Hsueh Shao-Tang, Stamp Connector.

Quote: “Several years ago, at a sumptuous Chinese dinner in Geneva, my hosts asked whether I would do them a favor, or, rather, a favor for their cook, who had prepared the banquet. I intended driving through the Alps later that night, to arrive at dawn on the French Riviera for celebrations honoring the ninetieth birthday of Pablo Picasso; who would surely remain behind his locked gate working, as on any other day. He once had sighed, “If people could only give me their wasted hours! Instead, they bring me things.” So, when my friends explained that their cook wanted me to take a gift to Picasso “from an admirer who never met him,” I tactfully declined. My friends actfully persisted. ‘This one is different! It’s a good-luck picture, the Chinese god of Happiness and Long Life—made from tiny fragments of postage stamps.” Next morning I arrived on the Riviera as the gift-bearing envoy of Hsueh Shao-Tang . . . master artist and master chef.” –David Douglas Duncan.

06.20. filed under: art. history. people.


thanks for sharing!
beautiful work.

posted on 06.22 at 06:12 AM.


Does history relate Senor Picasso’s response to his gift?

posted on 06.24 at 07:40 AM.


Beautifully executed, but am I the only one who finds them a tad kitschy?

posted on 06.24 at 08:57 AM.


@Rob: I wasn’t able to find any mention.

@Michelangelo: I can see that, definitely.

I would attribute it to two causes. 1) the synthesis of separate aesthetics, particularly when one might be identified as “high” and the other “low” or “crafty,” seems an inherently kitschy undertaking; a fact which might have more to do with our own biases than with the artist’s intention. I’m not sure how they would have been viewed when they were actually created. 2) His use of postage stamps, opaque, angular, and cut-out as they are, seem a particularly strange choice for mimicking compositions and themes most often represented in watercolor and ink… which is to say they are guaranteed to be less “elegant” than what we would expect from this subject matter, and consequently seem even more “crafty” and “naive” and in as much, kitschy. That tiger piece especially.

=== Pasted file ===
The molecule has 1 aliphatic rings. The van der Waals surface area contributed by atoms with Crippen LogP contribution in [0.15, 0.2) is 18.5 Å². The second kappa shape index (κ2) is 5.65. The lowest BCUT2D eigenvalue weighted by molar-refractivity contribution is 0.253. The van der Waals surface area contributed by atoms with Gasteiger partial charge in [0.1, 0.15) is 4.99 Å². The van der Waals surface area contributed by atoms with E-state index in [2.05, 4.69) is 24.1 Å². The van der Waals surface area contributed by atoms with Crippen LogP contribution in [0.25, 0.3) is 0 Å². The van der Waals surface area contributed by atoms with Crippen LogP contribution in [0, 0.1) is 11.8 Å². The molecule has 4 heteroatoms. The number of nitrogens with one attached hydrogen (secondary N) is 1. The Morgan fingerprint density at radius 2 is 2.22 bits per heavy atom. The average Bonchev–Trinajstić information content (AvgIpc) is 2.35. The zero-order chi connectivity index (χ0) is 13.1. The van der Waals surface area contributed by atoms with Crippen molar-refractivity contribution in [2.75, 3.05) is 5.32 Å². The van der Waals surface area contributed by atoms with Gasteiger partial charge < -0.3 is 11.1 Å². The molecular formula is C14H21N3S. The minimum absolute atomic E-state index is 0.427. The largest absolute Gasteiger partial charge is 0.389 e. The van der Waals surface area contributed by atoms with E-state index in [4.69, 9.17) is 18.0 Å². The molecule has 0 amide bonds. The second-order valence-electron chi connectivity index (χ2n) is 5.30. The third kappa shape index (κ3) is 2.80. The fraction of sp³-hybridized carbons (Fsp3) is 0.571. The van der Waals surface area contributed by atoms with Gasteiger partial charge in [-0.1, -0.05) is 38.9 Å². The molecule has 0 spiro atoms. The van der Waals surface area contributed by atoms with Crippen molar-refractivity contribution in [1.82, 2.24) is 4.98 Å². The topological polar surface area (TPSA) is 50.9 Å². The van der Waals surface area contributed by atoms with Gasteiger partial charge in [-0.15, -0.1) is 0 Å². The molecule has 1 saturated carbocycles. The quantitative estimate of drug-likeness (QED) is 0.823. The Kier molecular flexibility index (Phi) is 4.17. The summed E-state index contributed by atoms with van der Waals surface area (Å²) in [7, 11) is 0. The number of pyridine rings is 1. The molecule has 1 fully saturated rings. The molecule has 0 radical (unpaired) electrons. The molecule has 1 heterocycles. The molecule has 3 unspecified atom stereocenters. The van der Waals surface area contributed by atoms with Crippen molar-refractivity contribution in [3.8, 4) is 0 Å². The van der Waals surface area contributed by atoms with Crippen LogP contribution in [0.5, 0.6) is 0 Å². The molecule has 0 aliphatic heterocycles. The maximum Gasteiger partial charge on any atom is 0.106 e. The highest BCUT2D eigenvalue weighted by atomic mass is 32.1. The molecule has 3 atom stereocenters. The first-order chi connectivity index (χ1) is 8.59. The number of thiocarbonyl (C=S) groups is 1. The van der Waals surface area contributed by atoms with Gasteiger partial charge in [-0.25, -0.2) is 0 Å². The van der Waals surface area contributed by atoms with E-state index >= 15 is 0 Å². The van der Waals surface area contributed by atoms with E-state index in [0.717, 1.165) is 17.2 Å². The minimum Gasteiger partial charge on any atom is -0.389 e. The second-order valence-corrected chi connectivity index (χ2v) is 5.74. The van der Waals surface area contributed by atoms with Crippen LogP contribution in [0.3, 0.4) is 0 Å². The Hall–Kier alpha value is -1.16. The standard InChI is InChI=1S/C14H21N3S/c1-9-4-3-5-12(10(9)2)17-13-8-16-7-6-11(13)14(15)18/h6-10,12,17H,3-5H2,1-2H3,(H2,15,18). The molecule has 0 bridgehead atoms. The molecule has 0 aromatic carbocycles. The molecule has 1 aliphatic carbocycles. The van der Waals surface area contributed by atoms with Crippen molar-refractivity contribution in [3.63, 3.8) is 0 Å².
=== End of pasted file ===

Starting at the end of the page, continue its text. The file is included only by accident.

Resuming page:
That’s my take anyway.

posted on 06.24 at 09:25 AMjmorrison


Yeah, kitsch is in the eye of the beholder - there is nothing remotely objective about it, even by the standards of aesthetic discourse ;-)

posted on 06.24 at 09:39 AM.


Thanks for sharing this information.
i am amazed by all the picture.
All the collection of pictures is great and the way you have given the information is superb.
thanks,
Gifts to India

posted on 09.03 at 04:10 AMSend Gifts to India


it;s a masterpice!!! are you selling it? :)

posted on 09.05 at 02:29 AMLove Quotes | Romantic Quotes | Biblical Quotes

Commenting is not available in this weblog entry.
return to the front page